|Volunteer-organized Limmud Keshet in Poland |
brings together hundreds of Jews young
and old for a weekend of fun and Jewish learning
But around the time she turned 16 something changed. Her mom met a friend who introduced her to the growing Polish Jewish community, which she was surprised—and very pleased—to discover. Soon she started taking Yiddish classes and coming to events and holidays at the Jewish Community Center. And Anna, excited to connect with her mom and reconnect with their ancestry, came along, too.
Anna joined the Jewish student organization and soon found herself on a Taglit trip to Israel. "For me, that was transformative. I felt grateful for the experience and wanted to do something in the community to show my appreciation," said Anna. "I became a volunteer and started to feel needed and useful. I found the place where I felt at home."
So when JDC brought Limmud—a pluralistic, volunteer-organized learning initiative that's active today in over 50 countries—to Poland four years ago, Anna was among the first to get involved. And it didn't take long for her mother to join her and become a Limmud volunteer herself.
For three years running, Limmud Keszet Poland has been the largest gathering of Polish Jews in the country since the late 1960s. Over 600 participants took part last year and this year the same number of spaces sold out within 24 hours of the event's announcement.
But what makes Limmud Keszet significant is more than just numbers; it is the fact that this volunteer-led event draws Jews of all ages (from 6 months to 90 years old), of all denominations and traditions (from Orthodox to Progressive), and from a variety of linguistic backgrounds (Polish, Hebrew, Yiddish, and English) together for a weekend of fun and learning. In short, there's simply nothing else like it on the Polish-Jewish calendar.
Volunteers organize over 100 lectures and workshops led by world-famous scholars, artists, rabbis, and fellow community members. There is something for everybody: arts and crafts workshops for children, cooking classes, dance lessons, discussions on Jewish philosophy and the Torah. At Limmud, everyone shares his or her areas of expertise with the community.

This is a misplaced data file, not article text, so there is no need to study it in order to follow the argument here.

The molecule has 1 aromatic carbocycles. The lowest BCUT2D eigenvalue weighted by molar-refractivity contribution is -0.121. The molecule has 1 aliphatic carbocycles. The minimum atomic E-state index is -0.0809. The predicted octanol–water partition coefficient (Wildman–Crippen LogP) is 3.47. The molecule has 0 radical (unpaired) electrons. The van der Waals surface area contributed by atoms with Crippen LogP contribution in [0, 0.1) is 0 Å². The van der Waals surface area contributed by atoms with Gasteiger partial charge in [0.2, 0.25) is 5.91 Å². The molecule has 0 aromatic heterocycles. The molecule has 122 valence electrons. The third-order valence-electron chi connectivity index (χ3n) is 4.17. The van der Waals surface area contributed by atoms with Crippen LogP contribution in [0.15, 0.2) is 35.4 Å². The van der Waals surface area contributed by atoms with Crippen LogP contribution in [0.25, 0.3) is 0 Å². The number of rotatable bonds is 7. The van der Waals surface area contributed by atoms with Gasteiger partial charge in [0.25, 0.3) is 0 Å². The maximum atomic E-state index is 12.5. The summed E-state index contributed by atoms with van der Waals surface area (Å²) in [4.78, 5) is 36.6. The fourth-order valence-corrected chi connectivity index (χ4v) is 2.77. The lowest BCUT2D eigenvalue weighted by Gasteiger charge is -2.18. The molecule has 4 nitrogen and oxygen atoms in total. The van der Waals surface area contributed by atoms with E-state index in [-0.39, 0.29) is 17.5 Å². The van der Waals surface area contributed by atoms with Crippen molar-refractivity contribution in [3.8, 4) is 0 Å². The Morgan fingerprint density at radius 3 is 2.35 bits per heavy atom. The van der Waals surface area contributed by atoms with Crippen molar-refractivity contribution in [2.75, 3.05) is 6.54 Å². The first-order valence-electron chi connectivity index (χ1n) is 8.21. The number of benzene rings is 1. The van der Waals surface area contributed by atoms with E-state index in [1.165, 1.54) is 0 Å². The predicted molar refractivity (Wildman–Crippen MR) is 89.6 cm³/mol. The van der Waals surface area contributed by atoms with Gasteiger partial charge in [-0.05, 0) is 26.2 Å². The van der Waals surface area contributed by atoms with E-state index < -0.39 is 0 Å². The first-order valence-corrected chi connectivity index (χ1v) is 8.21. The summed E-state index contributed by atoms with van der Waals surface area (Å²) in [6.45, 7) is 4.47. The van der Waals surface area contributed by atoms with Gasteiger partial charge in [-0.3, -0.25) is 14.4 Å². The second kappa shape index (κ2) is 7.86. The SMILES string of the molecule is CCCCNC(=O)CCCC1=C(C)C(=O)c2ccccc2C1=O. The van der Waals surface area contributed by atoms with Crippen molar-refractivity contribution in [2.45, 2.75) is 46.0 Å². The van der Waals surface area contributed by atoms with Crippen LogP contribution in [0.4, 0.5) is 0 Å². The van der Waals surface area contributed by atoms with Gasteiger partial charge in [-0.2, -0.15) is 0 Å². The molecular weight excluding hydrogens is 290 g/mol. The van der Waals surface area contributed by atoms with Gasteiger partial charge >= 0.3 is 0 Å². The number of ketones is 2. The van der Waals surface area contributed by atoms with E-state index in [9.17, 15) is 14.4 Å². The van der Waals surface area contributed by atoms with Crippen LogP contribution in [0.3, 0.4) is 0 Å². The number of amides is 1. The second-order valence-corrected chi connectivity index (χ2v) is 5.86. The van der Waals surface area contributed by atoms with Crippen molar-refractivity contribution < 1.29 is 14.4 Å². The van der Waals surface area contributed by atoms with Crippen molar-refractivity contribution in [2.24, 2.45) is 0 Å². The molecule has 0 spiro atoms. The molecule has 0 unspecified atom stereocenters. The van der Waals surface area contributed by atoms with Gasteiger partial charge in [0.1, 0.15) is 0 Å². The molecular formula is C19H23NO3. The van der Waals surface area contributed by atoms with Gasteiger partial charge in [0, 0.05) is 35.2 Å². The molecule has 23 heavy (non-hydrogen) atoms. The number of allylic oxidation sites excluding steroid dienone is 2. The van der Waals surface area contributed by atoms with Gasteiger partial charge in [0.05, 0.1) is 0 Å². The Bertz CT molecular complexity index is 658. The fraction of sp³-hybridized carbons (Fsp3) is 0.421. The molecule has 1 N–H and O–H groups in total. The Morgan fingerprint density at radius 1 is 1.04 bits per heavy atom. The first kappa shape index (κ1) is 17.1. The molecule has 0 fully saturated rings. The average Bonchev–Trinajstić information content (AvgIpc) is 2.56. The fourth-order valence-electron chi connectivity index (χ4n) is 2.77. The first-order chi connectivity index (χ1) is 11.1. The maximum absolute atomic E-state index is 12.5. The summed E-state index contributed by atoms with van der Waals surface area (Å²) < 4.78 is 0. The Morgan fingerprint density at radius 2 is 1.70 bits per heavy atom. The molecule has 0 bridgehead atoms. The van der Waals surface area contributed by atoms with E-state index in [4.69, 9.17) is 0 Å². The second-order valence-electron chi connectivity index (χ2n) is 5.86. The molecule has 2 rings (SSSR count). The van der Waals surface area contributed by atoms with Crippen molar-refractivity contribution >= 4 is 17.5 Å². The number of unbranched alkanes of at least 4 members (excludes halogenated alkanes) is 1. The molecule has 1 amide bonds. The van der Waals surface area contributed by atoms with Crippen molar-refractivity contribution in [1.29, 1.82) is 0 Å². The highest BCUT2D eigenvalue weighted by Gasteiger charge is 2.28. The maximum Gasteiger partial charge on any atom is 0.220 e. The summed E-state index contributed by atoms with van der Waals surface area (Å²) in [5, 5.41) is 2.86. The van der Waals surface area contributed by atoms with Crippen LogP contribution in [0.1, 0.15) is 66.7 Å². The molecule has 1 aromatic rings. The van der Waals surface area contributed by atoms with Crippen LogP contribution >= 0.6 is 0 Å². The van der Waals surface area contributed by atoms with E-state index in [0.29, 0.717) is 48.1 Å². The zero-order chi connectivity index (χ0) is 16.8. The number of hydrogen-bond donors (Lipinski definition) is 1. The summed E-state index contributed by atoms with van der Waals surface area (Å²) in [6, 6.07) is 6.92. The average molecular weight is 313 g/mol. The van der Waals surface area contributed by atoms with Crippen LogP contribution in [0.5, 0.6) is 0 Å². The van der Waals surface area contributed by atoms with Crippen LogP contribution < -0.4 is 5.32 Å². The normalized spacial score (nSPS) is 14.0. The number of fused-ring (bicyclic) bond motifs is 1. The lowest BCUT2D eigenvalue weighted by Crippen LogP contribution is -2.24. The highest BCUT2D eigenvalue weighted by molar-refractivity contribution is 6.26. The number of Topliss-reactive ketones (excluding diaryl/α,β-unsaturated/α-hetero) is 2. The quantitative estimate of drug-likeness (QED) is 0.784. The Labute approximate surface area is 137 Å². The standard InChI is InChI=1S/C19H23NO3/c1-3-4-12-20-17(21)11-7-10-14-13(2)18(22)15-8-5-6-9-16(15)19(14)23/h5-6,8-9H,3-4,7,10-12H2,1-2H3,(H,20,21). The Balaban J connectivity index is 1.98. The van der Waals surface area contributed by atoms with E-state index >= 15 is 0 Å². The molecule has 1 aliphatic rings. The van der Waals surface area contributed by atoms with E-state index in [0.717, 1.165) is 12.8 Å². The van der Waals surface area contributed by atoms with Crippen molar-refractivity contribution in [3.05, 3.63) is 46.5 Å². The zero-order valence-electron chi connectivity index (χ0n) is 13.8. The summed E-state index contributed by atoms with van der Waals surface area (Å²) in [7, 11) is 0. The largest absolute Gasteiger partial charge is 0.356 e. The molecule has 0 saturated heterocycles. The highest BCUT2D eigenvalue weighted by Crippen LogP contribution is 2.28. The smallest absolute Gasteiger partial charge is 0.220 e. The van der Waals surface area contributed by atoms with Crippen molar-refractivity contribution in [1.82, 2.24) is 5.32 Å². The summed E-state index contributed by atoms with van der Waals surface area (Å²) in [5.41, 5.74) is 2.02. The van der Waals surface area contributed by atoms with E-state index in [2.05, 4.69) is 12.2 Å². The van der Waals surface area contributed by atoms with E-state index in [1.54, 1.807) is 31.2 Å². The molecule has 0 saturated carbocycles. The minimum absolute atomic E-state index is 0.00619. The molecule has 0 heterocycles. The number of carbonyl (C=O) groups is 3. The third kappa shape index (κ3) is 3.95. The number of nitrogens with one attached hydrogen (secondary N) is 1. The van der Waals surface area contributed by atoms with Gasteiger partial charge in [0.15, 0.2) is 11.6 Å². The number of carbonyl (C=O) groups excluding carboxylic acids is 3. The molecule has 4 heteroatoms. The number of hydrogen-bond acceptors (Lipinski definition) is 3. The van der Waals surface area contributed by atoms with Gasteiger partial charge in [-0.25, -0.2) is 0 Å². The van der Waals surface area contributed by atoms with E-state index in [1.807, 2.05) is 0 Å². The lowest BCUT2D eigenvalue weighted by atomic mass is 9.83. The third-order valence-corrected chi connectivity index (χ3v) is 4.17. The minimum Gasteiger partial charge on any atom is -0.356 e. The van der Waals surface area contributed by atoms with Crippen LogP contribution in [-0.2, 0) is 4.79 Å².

For Anna, volunteering at Limmud is very special because it connects such an eclectic group of people. "Nowhere else in Poland can you meet so many Jews in one place. Nowhere else will you find everyone—Orthodox, Reform, professors and "beginner Jews"—coming to celebrate Shabbat together."
Monika, the event's organizer, says Limmud is chiefly about "breaking barriers by bringing elements of the entire community together"—something that is particularly hard to do given the history of Polish Jewry, in which barriers often formed important protections but also kept the community fragmented. "Limmud is our ideal vision of what we as a Jewish community would like to be: united and sharing in the joys of practicing and learning about our tradition…and planning for a better future."
Through events like Limmud, young Jews from across Poland are getting involved and ensuring the focus of Jewish life in their country remains modern and forward-looking. Anna, who is a Jewish professional today, is proud to play an active role in her community's growth and evolution. "My peers are choosing to raise their children Jewish. That's already a step that will pay off in the future!"